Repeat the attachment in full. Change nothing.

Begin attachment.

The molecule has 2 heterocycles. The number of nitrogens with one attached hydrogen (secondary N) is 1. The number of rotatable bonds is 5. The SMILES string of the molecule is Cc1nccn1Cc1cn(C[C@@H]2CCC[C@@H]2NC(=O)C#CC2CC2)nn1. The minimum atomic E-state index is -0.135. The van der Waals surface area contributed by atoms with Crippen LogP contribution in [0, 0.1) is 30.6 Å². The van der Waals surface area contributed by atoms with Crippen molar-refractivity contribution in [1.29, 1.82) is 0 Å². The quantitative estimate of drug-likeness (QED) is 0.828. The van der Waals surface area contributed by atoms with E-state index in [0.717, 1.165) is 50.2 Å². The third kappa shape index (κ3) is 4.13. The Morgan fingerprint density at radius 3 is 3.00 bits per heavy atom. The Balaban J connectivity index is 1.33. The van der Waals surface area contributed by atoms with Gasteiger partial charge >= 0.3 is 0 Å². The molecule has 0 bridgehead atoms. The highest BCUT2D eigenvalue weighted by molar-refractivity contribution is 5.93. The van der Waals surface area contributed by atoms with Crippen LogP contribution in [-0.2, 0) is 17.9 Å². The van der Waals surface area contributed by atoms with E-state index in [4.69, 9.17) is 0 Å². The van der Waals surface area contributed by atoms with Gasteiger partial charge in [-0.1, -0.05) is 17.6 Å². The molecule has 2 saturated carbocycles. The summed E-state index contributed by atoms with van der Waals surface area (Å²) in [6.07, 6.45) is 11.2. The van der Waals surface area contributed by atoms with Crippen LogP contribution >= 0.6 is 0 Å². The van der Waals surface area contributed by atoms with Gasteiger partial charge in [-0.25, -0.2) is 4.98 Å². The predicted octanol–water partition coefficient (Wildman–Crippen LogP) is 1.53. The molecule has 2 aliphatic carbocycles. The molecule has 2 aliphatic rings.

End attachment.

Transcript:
The molecule has 2 heterocycles. The number of nitrogens with one attached hydrogen (secondary N) is 1. The number of rotatable bonds is 5. The SMILES string of the molecule is Cc1nccn1Cc1cn(C[C@@H]2CCC[C@@H]2NC(=O)C#CC2CC2)nn1. The minimum atomic E-state index is -0.135. The van der Waals surface area contributed by atoms with Crippen LogP contribution in [0, 0.1) is 30.6 Å². The van der Waals surface area contributed by atoms with Crippen molar-refractivity contribution in [1.29, 1.82) is 0 Å². The quantitative estimate of drug-likeness (QED) is 0.828. The van der Waals surface area contributed by atoms with E-state index in [0.717, 1.165) is 50.2 Å². The third kappa shape index (κ3) is 4.13. The Morgan fingerprint density at radius 3 is 3.00 bits per heavy atom. The Balaban J connectivity index is 1.33. The van der Waals surface area contributed by atoms with Gasteiger partial charge >= 0.3 is 0 Å². The molecule has 0 bridgehead atoms. The highest BCUT2D eigenvalue weighted by molar-refractivity contribution is 5.93. The van der Waals surface area contributed by atoms with Crippen LogP contribution in [-0.2, 0) is 17.9 Å². The van der Waals surface area contributed by atoms with E-state index in [4.69, 9.17) is 0 Å². The van der Waals surface area contributed by atoms with Gasteiger partial charge in [-0.1, -0.05) is 17.6 Å². The molecule has 2 saturated carbocycles. The summed E-state index contributed by atoms with van der Waals surface area (Å²) in [6.07, 6.45) is 11.2. The van der Waals surface area contributed by atoms with Crippen LogP contribution >= 0.6 is 0 Å². The van der Waals surface area contributed by atoms with Gasteiger partial charge in [-0.25, -0.2) is 4.98 Å². The predicted octanol–water partition coefficient (Wildman–Crippen LogP) is 1.53. The molecule has 2 aliphatic carbocycles. The molecule has 2 aliphatic rings.